The patient was placed in a supine position, in a 30º reverse Trendelenburg, with the limbs in adduction, and draped. The robotic cart was positioned with its axis coinciding with the working axis but coming from the opposite side. In robotic-assisted hepatic surgery, the cart approached from the right shoulder of the patient.
The robotic ports were placed approximately 10 cm apart in order to avoid the collision of the robotic arms (fig. 1). A 12 mm Hg pneumoperitoneum was created, with the insufflation through the camera port. The 12-mm camera port was placed above the ombillicus. Two 8-mm robotic ports were placed on both sides of the camera port, on the mid-clavicular line, in a slightly cephalad position (fig. 1). An additional 5-mm laparoscopic port was needed on the right subcostal side, on the anterior axilary line, for retraction, and a 10-mm port was needed on the left infraombilical side. This latter port was used for the LigaSure Atlas™ device (Tyco Healthcare, Valleylab, USA) or for the vascular stapler. A standard laparoscopic set was used for additional ports and instruments. Up to now, the preoperative diagnosis of the hepatic lesions was accurate therefore peroperative ultrasonography was not necessary but the equipment for this examination is available.
The two assistant surgeons were placed on the two sides of the patient.

Figure 1
Figure 2
Figure 3

The trocar insertion and the robot docking were followed by the thorough inspection of the abdominal cavity and of the peritoneal surfaces. The lesions were identified and evaluated. The transsection of the liver parenchyma started on the left side of the falciform ligament and progressed on both liver surfaces (fig. 2). During the transsection, the pedicles for segments III and II were carefully identified, dissected and divised using the robotic instruments for dissection and the LigaSure Atlas™ device for division (fig. 3). In the final step of the transsection, the left hepatic vein was isolated and divised in the same manner. Then the left coronary and the left triangular ligaments were divised with the complete removal of the specimen from the remnant liver. Similar to laparoscopic liver bisegmentectomy, the Pringle maneuvre was not used.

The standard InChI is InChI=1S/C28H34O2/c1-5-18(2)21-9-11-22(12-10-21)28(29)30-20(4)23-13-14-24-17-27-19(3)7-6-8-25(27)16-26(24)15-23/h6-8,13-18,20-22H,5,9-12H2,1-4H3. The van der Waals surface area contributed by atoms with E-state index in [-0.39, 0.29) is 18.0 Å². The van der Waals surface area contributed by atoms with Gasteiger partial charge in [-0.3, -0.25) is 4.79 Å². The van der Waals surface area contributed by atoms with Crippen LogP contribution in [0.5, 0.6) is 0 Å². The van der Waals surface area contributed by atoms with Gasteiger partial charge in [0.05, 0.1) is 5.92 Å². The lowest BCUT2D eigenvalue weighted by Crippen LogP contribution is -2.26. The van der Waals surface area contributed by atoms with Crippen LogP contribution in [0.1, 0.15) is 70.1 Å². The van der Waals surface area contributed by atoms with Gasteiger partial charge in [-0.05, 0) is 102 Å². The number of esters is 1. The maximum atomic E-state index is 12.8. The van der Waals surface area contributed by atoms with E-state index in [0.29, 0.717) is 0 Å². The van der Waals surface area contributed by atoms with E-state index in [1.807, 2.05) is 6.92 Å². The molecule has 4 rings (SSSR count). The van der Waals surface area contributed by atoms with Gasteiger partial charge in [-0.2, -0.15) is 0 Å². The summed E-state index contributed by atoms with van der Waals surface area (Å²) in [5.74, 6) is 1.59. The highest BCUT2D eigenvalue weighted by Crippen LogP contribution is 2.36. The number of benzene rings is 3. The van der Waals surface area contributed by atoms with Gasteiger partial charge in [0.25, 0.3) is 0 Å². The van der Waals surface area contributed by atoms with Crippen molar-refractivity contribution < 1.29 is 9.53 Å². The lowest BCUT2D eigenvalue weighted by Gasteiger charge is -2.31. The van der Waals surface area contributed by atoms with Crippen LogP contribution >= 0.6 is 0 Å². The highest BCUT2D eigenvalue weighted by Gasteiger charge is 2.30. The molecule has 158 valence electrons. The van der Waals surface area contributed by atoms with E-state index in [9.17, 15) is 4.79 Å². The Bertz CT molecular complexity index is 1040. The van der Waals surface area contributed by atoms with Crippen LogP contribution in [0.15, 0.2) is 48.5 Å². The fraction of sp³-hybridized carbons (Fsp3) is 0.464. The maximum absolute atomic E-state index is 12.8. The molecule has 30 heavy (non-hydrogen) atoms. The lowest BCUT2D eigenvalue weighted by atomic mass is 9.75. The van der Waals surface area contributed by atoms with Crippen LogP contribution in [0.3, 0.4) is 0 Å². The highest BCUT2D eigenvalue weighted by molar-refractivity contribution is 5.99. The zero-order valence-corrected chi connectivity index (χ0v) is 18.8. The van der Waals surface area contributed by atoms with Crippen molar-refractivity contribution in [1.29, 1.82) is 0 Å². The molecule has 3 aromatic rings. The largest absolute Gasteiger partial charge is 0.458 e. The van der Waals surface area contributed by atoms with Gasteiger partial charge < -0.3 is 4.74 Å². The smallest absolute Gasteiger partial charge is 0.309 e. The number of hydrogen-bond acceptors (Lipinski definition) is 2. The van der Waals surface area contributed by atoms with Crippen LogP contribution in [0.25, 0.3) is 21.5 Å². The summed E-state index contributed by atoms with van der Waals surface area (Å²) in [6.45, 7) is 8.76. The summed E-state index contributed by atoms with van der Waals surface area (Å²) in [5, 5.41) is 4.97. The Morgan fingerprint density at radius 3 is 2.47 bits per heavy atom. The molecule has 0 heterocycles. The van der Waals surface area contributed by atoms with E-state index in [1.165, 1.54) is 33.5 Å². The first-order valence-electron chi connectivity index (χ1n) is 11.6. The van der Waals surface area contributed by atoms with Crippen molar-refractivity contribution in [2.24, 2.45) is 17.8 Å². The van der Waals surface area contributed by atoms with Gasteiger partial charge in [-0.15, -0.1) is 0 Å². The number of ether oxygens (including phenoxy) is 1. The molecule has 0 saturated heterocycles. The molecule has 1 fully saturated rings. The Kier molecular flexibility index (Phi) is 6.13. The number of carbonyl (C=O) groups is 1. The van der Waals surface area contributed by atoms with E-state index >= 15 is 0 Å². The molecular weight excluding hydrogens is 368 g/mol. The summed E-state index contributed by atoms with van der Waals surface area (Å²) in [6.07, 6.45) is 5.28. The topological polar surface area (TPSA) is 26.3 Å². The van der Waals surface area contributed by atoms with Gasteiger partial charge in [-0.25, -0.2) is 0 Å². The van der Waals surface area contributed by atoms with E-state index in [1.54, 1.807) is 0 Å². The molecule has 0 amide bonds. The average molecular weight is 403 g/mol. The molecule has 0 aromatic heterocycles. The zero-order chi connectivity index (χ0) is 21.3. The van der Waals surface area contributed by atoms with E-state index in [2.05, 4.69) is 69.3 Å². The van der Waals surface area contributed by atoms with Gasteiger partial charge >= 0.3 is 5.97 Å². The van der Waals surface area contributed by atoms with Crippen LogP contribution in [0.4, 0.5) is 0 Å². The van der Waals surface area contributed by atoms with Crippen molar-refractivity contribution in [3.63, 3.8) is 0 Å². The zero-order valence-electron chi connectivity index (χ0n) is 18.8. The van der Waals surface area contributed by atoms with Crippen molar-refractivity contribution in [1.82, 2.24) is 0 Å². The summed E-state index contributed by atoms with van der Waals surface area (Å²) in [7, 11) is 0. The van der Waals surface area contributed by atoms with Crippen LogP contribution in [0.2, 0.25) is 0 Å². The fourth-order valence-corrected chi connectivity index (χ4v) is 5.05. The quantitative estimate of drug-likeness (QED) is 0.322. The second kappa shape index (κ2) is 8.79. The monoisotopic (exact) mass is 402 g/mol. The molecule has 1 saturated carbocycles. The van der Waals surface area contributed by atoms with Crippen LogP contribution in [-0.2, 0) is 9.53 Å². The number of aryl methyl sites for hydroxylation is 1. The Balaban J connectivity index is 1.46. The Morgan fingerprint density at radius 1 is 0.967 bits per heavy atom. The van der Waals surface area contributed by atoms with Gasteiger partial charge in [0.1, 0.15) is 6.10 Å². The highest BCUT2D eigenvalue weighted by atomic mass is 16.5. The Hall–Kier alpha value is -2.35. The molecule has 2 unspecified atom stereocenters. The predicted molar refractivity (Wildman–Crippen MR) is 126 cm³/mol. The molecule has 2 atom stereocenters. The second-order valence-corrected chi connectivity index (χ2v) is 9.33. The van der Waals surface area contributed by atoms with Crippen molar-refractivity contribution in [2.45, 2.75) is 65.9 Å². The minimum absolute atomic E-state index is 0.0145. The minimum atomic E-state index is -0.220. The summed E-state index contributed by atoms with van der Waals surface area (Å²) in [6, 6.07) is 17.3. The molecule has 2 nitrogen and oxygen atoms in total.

The robotic arms were undocked and the intervention was completed laparoscopically by enhancing hemostasis and bilistasis using Argon plasma coagulation, hemostatic agents such as fibrin-coated collagen fleeces, oxidized regenerated cellulose materials, medicated sponges containing fibrinogen and thrombin. The specimen was inserted in an endo-bag which was extracted from the abdominal cavity through a minimal suprapubic incision. A drain was placed in the proximity of the hepatic section margin. Then, the suprapubic incision and the trocar sites were closed.
Postoperative course
In our experience, the operating time ranged between 120 to 160 minutes. The patients suffered minimal blood loss (between 70 to 150 ml), not requiring transfusion. The oral intake started 2 days after the intervention and the patients were discharged in the 7th postoperative day. So far, there were no conversions, reinterventions or postoperative mortality. The only postoperative complain was trocar-site pain reported by all patients.